Monday, October 10, 2016

Afterschool and Communities of Concentrated Poverty

By Sam Piha

Sam Piha
Afterschool youth programs have been serving low-income youth since the late 1800s. This is well documented in Robert Halpern’s book, Making Play Work. The History of Afterschool in America will also be the subject of a documentary video that we are working on currently. 

The Afterschool Alliance recently published a new report, America After 3PM Special Report: Afterschool in Communities of Concentrated Poverty. According to Nikki Yamashiro, Director of Research at the Afterschool Alliance, “Where you live has direct and indirect impacts on the fundamental resources and opportunities you count on, and which many people may take for granted. Your location affects the quality of schools available to you, your access to healthy and affordable food, and your overall wellbeing and future economic success.This is why the Afterschool Alliance believed it was critical to examine the role that afterschool programs are playing (or not playing) in communities of concentrated poverty.” 

Making Play Work by Robert Halpern and
History of Afterschool Project by The How Kids Learn Foundation

Key findings from the report include:
  • The demand for afterschool and summer learning programs in communities of concentrated poverty is high. Both participation in and the demand for afterschool and summer learning programs is higher in communities of concentrated poverty compared to the national average.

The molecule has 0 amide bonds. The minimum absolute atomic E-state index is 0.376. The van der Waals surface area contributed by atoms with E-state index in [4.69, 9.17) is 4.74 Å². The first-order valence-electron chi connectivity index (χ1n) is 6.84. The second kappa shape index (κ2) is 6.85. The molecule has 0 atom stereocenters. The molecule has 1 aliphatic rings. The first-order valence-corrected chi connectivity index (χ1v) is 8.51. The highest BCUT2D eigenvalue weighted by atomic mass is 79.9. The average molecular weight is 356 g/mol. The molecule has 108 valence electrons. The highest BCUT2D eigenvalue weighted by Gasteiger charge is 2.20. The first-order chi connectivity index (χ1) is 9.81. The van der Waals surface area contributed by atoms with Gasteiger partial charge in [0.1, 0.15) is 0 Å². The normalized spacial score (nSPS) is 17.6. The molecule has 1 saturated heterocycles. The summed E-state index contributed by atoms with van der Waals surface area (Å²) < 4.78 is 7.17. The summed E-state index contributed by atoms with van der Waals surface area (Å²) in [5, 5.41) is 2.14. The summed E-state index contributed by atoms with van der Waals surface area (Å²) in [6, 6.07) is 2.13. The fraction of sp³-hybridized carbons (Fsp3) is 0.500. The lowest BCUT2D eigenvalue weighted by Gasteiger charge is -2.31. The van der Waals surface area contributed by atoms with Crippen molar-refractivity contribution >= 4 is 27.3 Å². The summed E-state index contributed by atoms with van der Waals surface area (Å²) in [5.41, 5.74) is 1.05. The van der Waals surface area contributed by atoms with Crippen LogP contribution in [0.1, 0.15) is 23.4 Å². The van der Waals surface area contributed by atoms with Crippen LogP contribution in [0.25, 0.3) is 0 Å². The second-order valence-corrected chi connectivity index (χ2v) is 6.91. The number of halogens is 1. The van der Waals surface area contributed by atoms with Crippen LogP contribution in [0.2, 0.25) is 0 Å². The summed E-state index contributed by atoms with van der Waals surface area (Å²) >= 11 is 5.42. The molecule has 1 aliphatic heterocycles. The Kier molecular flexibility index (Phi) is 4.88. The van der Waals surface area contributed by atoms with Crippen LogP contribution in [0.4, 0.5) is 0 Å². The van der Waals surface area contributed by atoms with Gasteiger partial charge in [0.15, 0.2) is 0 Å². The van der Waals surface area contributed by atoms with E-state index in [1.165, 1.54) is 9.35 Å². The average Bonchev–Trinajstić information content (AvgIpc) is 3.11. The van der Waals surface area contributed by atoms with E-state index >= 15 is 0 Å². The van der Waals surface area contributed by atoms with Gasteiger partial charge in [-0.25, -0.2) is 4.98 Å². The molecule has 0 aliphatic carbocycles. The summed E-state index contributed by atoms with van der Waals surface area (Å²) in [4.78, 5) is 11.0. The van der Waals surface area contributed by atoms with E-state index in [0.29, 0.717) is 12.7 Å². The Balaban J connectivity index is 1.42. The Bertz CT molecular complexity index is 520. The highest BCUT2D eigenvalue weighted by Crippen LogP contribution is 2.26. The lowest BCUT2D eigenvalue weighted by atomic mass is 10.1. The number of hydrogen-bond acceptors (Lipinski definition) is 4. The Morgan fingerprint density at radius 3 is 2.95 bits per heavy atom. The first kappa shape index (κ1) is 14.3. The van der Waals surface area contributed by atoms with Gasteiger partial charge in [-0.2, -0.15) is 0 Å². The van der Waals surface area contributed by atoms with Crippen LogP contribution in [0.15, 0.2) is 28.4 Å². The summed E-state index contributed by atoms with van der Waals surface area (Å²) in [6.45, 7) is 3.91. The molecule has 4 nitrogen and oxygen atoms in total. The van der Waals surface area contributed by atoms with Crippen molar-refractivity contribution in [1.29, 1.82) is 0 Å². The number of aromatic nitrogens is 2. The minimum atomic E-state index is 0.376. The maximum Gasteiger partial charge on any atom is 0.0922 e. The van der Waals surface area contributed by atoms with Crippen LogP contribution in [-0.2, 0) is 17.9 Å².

• Parents living in communities of concentrated poverty rely on afterschool programs. Parents living in communities of concentrated poverty looked to afterschool programs as a source of support for their family, more so than parents living outside of these communities. 
For more infographics from the Afterschool Alliance, click here.

  • Afterschool programs provide integral supports for children living in communities of concentrated poverty. An overwhelming majority of parents living in communities of concentrated poverty report that their child’s afterschool program provides opportunities for physical activity (87 percent); homework assistance (81 percent); STEM learning opportunities (78 percent); opportunities for reading or writing (76 percent); and beverages, snacks or meals (75 percent).
  • Key barriers exist regarding access to afterschool programs in communities of concentrated poverty. Accessibility and affordability are two major obstacles affecting the ability of parents living in communities of concentrated poverty to enroll their child in an afterschool program. 

Jodi Grant, Executive Director at the Afterschool Alliance, will share some of the findings at our upcoming How Kids Learn VI conference (San Francisco) in December.  

Visit the America After 3PM page where you can read the full report or executive summary.  

Monday, October 3, 2016

LIAS Online Guide with Videos

By Sam Piha
Sam Piha

The Learning in Afterschool & Summer (LIAS) project has posted several video interviews on the relevance of the LIAS learning principles featuring afterschool and educational leaders from across the country. Now we have published an online, magazine-style guide to the LIAS learning principles with mini clips from these video interviews. This guide can be viewed with a computer, smartphone, or tablet. 

We also converted a number of important articles from the LIAS project and the Expanded Learning 360°/365 project. Click here to check it out. 

Civic Engagement and Activism in Afterschool Programs (Part 3): Why Youth Participate

By Sam Piha We are continuing to post a series of blogs to inform and encourage expanded learning programs to start today infusing civic eng...